• These steps are very specifically targeted for recording a conference presentation. Modify as necessary for your specific needs.
  • This is for macOS and Quicktime. No, I don’t know how to do it on other platforms.

And now, those steps:

  1. Set up your slides for presenting. Whatever software you use for this (I currently use Deckset), however you usually prefer it presented (mirrored or not), do that.
  2. Fire up Quicktime Player. This comes standard on all Macs. Use your preferred method for locating/opening apps (mine’s Alfred) to start up the program.
Select 'New Screen Recording' 3. Select ‘New Screen Recording’. Select this from the File menu:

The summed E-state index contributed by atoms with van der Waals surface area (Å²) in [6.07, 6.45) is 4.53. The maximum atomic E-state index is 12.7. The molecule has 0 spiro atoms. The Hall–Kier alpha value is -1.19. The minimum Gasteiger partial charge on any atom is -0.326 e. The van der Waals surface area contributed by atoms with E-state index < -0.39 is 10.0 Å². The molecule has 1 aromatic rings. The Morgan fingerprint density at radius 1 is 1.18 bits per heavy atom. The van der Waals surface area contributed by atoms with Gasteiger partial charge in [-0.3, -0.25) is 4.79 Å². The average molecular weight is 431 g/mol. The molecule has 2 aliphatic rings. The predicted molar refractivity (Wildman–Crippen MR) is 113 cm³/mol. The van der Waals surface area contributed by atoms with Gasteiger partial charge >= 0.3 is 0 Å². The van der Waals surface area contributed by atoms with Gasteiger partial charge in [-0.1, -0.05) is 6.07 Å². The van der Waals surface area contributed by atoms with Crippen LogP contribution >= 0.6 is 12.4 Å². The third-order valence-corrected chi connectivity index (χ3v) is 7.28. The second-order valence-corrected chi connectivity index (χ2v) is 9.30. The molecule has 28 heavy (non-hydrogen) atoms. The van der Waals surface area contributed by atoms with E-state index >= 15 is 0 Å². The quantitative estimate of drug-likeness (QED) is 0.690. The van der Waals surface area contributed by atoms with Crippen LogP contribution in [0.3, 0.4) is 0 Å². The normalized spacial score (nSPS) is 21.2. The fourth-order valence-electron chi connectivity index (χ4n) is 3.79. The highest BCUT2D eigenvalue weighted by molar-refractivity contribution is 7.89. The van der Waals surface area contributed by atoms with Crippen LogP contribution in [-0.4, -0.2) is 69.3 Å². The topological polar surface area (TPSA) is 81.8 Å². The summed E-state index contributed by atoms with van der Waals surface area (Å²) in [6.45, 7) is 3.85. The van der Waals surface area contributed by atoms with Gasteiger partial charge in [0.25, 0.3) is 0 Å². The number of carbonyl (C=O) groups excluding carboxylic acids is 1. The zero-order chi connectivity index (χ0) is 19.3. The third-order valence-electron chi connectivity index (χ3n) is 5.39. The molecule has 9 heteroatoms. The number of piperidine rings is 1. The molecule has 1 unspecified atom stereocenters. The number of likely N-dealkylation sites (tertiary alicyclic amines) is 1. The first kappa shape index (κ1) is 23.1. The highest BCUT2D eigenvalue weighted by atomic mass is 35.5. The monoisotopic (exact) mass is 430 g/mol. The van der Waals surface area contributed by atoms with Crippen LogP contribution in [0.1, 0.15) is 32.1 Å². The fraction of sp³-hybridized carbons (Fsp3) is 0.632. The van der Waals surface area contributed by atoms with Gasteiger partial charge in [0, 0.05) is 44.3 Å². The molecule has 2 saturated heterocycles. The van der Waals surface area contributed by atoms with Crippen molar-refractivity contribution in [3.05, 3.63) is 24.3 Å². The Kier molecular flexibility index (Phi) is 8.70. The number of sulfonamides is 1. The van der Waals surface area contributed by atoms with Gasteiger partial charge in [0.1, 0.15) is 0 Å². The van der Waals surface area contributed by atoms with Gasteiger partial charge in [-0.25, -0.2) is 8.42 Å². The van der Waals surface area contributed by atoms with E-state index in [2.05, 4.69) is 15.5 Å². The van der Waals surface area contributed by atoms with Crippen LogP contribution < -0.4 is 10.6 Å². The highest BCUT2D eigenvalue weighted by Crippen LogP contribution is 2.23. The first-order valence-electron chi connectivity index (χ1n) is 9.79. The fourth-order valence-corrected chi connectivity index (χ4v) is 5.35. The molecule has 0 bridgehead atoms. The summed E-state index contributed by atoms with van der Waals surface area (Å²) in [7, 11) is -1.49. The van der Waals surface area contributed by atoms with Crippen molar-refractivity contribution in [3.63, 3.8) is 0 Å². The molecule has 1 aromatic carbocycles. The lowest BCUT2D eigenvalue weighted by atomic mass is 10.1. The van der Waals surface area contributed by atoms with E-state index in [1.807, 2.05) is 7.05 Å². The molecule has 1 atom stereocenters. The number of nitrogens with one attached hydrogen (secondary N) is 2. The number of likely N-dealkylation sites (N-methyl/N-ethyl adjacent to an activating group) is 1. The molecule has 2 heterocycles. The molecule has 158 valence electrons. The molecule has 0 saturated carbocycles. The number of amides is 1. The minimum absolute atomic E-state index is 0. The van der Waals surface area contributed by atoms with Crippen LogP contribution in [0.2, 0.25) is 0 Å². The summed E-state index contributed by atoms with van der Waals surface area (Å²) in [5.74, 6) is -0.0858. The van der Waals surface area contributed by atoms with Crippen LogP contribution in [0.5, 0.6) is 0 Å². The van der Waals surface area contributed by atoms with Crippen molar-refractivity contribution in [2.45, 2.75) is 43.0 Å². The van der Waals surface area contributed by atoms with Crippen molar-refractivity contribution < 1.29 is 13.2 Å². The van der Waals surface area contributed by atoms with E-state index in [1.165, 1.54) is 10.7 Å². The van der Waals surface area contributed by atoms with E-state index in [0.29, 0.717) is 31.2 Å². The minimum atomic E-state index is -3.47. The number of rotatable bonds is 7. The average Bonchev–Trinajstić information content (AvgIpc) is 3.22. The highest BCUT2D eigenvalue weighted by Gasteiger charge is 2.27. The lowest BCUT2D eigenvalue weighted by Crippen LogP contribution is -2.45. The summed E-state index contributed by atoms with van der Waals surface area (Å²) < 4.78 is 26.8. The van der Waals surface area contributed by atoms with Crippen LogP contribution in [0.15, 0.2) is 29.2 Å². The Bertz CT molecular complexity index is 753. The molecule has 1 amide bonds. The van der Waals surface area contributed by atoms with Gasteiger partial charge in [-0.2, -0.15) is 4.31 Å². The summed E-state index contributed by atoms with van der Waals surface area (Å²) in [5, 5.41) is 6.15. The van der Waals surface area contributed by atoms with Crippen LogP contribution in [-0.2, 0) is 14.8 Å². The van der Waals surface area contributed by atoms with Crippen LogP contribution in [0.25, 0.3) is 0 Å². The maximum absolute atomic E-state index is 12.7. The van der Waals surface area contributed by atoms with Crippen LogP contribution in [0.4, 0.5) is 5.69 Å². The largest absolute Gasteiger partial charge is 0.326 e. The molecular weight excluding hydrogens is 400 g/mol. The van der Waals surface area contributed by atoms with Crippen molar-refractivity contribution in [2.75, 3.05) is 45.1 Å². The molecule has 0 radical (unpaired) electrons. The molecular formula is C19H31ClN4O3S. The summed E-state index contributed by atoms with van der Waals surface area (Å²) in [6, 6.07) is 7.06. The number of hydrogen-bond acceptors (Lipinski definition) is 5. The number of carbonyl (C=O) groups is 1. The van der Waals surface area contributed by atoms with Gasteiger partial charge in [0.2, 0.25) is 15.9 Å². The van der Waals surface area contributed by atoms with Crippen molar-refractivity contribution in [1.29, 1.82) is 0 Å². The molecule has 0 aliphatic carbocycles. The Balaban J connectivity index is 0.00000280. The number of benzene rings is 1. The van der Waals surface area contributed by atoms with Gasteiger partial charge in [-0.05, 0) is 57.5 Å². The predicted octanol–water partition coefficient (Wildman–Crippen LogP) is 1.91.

Select 'Internal Microphone' 4. Select ‘Internal Microphone’. There’s a little dropdown menu next to the ‘Record’ button. You can select audio input here. Select ‘Internal Microphone,’ unless you know you have an external one plugged into your Mac and working.
  5. Click ‘Record’. Assuming everything else is ready to go (slides are ready to roll), click ‘Record’. You’d think you’re recording now, but you’re not. There’s another step first:
Select which screen to record 6. Select which screen to record. If you mirror, either screen will do. I use a lot of speaker notes, so I don’t mirror when I display my slides. Therefore I need to get the pointer to the screen which is displaying the slides (usually behind me) and click anywhere on it. And now you’re recording.
  7. Click back on your screen. If you don’t do this your slides won’t have focus so your clicker or other slide-changing method won’t work. I’ve learned this the hard way. Twice (so far).